Startup Mindset: The Four types of Intellectual Property23-05-10
Are you a business owner and want to familiarize yourself with the four types of intellectual property, otherwise known as IP? Ideas of all kinds, including discoveries, inventions, and works of literature and art, can be created by human minds. We speak with many entrepreneurs who don’t know where to begin when it comes to protecting their ideas and inventions. Owners who take advantage of some ideas can gain economic benefits and significant profits. Therefore, before putting these intangible creations on the market, their owners of intellectual property (IP) should seek legal protection. However, securing exclusive rights for inventors, authors, or businesses, as well as safeguarding these priceless assets is not without its difficulties. Additionally, there will come a time when you will need to share your intellectual property and trade secrets internally and externally with a partner within your organization. Hence, careful consideration must still be taken to protect IP even after you’ve received one of the protections explained below.
Sadly, many business owners are unaware of the various kinds of intellectual property; as a result, they are unsure of the appropriate actions to take to either encourage its creation or protect it. IP laws are in place to protect ideas and concepts from any unfair competition using four different types of Intellectual Properties.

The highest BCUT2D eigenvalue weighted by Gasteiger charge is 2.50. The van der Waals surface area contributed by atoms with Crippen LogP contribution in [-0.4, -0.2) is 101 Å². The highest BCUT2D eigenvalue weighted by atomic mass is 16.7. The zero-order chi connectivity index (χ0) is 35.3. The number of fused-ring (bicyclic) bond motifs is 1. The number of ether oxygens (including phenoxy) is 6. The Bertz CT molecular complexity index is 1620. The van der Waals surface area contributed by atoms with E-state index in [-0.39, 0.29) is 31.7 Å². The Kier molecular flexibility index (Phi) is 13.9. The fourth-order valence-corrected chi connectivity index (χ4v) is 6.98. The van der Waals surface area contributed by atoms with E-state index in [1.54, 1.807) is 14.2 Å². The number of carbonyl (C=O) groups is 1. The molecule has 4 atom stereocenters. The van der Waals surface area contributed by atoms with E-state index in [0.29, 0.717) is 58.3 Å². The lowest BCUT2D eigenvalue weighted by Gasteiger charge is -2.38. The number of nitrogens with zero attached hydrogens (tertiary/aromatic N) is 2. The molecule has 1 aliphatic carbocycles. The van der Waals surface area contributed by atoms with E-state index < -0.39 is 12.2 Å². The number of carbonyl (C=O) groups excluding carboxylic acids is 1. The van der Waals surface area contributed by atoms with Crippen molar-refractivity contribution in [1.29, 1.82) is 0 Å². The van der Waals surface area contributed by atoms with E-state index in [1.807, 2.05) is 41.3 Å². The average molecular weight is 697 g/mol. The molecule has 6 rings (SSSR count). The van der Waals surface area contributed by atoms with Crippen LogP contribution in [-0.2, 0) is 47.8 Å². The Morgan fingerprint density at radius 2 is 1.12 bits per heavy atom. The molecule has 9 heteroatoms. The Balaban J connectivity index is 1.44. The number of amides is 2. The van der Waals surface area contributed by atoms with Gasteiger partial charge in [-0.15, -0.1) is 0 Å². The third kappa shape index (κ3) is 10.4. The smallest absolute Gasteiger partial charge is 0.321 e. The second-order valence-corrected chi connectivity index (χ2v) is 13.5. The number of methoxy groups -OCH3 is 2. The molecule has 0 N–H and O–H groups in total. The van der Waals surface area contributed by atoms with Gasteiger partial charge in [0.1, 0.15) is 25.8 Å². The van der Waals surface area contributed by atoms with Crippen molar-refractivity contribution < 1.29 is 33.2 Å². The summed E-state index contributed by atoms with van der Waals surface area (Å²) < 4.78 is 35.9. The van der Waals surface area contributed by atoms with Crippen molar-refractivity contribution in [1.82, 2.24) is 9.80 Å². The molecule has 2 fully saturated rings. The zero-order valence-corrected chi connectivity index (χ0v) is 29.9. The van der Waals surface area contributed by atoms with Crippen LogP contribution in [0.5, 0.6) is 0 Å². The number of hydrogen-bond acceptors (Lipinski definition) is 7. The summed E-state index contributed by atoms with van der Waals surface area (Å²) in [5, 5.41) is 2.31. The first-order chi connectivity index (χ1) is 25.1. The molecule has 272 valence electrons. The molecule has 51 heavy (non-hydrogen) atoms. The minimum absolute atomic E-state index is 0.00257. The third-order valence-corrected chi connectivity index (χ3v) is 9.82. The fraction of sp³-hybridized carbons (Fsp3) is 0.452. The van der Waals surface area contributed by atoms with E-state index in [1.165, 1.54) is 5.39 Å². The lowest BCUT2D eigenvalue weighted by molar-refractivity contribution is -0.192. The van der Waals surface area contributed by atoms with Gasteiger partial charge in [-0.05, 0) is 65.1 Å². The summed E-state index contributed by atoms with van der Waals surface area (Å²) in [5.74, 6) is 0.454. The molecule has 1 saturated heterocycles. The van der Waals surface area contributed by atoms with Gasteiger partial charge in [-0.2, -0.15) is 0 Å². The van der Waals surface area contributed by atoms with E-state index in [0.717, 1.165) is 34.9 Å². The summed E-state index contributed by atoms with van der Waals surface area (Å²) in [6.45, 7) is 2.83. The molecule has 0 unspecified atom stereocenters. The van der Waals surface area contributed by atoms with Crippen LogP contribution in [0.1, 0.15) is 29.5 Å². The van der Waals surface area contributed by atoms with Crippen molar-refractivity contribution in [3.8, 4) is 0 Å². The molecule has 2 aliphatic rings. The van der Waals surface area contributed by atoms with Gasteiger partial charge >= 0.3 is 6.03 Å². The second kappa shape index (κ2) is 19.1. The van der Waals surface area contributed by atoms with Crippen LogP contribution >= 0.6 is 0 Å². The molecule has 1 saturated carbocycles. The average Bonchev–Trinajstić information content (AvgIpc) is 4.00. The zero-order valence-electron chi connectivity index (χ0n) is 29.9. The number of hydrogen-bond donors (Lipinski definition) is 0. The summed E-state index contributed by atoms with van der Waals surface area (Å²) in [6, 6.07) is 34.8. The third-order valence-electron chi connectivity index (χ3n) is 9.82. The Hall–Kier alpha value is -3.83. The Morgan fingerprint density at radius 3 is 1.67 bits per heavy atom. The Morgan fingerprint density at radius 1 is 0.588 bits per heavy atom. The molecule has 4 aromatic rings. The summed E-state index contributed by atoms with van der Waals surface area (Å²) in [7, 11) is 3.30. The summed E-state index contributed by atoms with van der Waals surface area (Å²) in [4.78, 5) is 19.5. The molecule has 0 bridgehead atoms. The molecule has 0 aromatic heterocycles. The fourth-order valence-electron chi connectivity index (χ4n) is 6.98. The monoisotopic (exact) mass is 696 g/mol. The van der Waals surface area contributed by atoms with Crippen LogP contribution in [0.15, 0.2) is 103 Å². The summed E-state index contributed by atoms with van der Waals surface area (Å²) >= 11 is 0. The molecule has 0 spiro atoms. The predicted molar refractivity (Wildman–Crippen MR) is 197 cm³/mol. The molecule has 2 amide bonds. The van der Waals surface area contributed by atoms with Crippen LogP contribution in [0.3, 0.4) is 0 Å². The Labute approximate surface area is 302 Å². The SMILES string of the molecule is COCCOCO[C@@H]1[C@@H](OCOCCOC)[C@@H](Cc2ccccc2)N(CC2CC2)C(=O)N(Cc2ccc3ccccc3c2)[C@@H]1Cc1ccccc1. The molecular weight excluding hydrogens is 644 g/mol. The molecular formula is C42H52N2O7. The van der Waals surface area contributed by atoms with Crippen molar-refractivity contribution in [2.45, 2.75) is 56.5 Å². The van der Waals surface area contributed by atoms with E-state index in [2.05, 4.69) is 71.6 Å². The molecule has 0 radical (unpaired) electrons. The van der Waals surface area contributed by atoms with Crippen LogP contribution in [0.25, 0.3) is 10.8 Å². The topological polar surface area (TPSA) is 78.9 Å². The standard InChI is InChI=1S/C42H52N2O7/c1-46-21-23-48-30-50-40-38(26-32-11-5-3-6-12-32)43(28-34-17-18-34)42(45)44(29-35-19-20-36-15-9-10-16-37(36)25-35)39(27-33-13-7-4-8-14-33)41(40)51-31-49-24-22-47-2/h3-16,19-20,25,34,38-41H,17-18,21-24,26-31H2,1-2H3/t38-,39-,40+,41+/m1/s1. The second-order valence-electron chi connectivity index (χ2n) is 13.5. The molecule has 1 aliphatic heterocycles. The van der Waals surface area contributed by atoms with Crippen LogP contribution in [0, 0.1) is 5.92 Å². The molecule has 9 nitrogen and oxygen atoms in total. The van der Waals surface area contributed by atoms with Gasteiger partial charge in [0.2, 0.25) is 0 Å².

A patent is a license granted by the government to the owner of an invention for a predetermined time period. The owner is allowed to create, use, and market their invention. In return, they make information about their creation available to the public. They also have exclusive rights and can control who cannot sell, make, use, or distribute their product. An example, the personal computer, which Steve Jobs and three other Apple Inc. employees filed in 1980, is one of the most well-known patents of the past 40 years.
There are three different types of patents: plant, design and utility. Design patents can last 14 years, while plant and utility patents can last 20 years.
These are for plant varieties that are produced asexually by layering or grafting. For instance, these patents can safeguard a particular array of rose bushes or a specific species of plant.
These include both the design of a manufactured object and an original or new design. The non-functional design and appearance of an invention may be covered by these patents. One example is a smart thermostat that can monitor the environment.
These talk about how inventions work and where they came from. Machines, manufactured goods or processes, and any product enhancements fall under this category of patents. One example is the Apple air pods, which block out background noise.
To file any of those patents, you must encounter four requirements: